At the time, Howard Bauchner, editor-in-chief of JAMA based at Boston University School of Medicine and Public Health, told us:

We received an allegation of possible data manipulation approximately 15-18 months ago. We conducted an internal assessment and thought that the concerns that were raised warranted contacting the author. We did receive a response from the author, but felt it was not sufficient to dismiss the allegations. We then contacted the author’ institution, and have requested a formal investigation.

The amount of time and effort invested in this case has been substantial. But as you well know data manipulation is a serious allegation and has to be investigated with great care.

The individual who raised the issues also raised issues about publications by this author in other journals. I have urged this individual on a number of occasions to also contact those journals, but to my knowledge, I have not been informed about whether this has occurred.

The authors corrected the JAMA paper in 2006:

We apologize to the readers of JAMA for an incorrect statement that we made in our article on the effect of folate and mecobalamin on hip fractures in patients with stroke. We inaccurately stated that the study was performed in a single hospital (Futase Social Insurance Hospital). There were actually 3 additional collaborating hospitals, studying 205, 211, and 159 patients, respectively. The remaining 53 patients were from Futase Social Insurance Hospital, for a total of 628 patients.

We regret any confusion that may have arisen over this misleading statement.

Last year, the same authors — Yoshihiro Sato, Jun Iwamoto, Tomohiro Kanoko and Kei Satoh — lost another paper in the Journal of Bone and Mineral Research. That paper had also been subject to an Expression of Concern, over potential duplication of text; the publisher told us in 2015 that the duplicated text sparked a closer look at the paper, which raised concerns about its scientific integrity. It was ultimately retracted, with Sato taking responsibility:

The retraction has been agreed due to duplication of text and concerns about the underlying data to which the authors have given no satisfactory response. Dr. Sato acknowledges that his co-authors are named as such for honorary reasons and are not responsible for the content of the manuscript.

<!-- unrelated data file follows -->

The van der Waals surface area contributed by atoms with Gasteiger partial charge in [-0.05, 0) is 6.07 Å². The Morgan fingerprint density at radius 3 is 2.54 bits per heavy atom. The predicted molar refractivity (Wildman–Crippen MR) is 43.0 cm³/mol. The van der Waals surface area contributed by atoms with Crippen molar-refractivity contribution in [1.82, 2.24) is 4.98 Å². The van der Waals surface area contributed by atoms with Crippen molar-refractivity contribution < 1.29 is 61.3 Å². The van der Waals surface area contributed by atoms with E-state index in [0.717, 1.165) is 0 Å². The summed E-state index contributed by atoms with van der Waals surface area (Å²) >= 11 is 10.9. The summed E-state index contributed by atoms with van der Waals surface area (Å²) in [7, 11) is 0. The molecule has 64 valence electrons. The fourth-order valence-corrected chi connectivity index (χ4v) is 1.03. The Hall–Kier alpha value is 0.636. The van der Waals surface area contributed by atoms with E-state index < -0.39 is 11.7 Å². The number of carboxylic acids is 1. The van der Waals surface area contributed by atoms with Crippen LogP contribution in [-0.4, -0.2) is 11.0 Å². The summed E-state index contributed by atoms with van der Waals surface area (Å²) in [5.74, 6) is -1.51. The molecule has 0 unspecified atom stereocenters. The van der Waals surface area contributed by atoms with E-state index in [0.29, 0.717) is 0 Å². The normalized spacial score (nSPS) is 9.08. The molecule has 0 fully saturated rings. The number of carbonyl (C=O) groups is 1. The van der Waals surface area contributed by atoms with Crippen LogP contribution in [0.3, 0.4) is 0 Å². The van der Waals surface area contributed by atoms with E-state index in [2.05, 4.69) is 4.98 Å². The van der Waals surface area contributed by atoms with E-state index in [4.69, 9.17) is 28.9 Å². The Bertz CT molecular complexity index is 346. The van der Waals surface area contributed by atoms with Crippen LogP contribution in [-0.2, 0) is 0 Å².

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Comments
  • Anonymous June 8, 2016 at 4:54 pm

    http://onlinelibrary.wiley.com/doi/10.1002/mds.26699/abstract

    Retraction: ‘Alendronate and vitamin D2 for prevention of hip fracture in Parkinson’s disease: A randomized controlled trial,’ by Sato, Y., Iwamoto, J., Kanoko, T., and Satoh, K.
    Version of Record online: 6 JUN 2016
    DOI: 10.1002/mds.26699

    “The above article, published online on 14 March 2006 in Wiley Online Library (wileyonlinelibrary.com), and in Volume 21, Issue 7, Pages 924–929, has been retracted by agreement between the authors, the Editor-in-Chief, Jose A. Obeso, and Wiley Periodicals, Inc. The retraction has been agreed due to an acknowledgement from the authors that the co-authors did not participate in study design, data collection, data analysis, interpretation of data and drafting the manuscript. Thus all co-authors are honorary.”

    Reference
    Sato, Y., Iwamoto, J., Kanoko, T., and Satoh, K. (2006) Alendronate and vitamin D2 for prevention of hip fracture in Parkinson’s disease: A randomized controlled trial. Mov Disord. doi: 10.1002/mds.20825

    If all authors are honorary, then where did the data come from?

  • Gabriele Meyer June 18, 2016 at 7:51 am

    Dear Retraction Watch Team, Thank you very much for reporting about the retraction of several papers published by Sato. We would like to point your attention to our letter to the editor published in 2007. Here, we already raised our concerns about the validity and integrity of Sato’s trials on risedronate (Halbekath JM, Schenk S, von Maxen A, Meyer G, Mühlhauser I. Risedronate for the prevention of hip fractures: concern about validity of trials. Arch Intern Med. 2007 Mar 12;167(5):513-4; http://www.ncbi.nlm.nih.gov/pubmed/17353501).
    The reply by Sato in the journal did not contribute to the clarification of our concerns and even led to more confusion and concerns.
    Gabriele Meyer & Ingrid Mühlhauser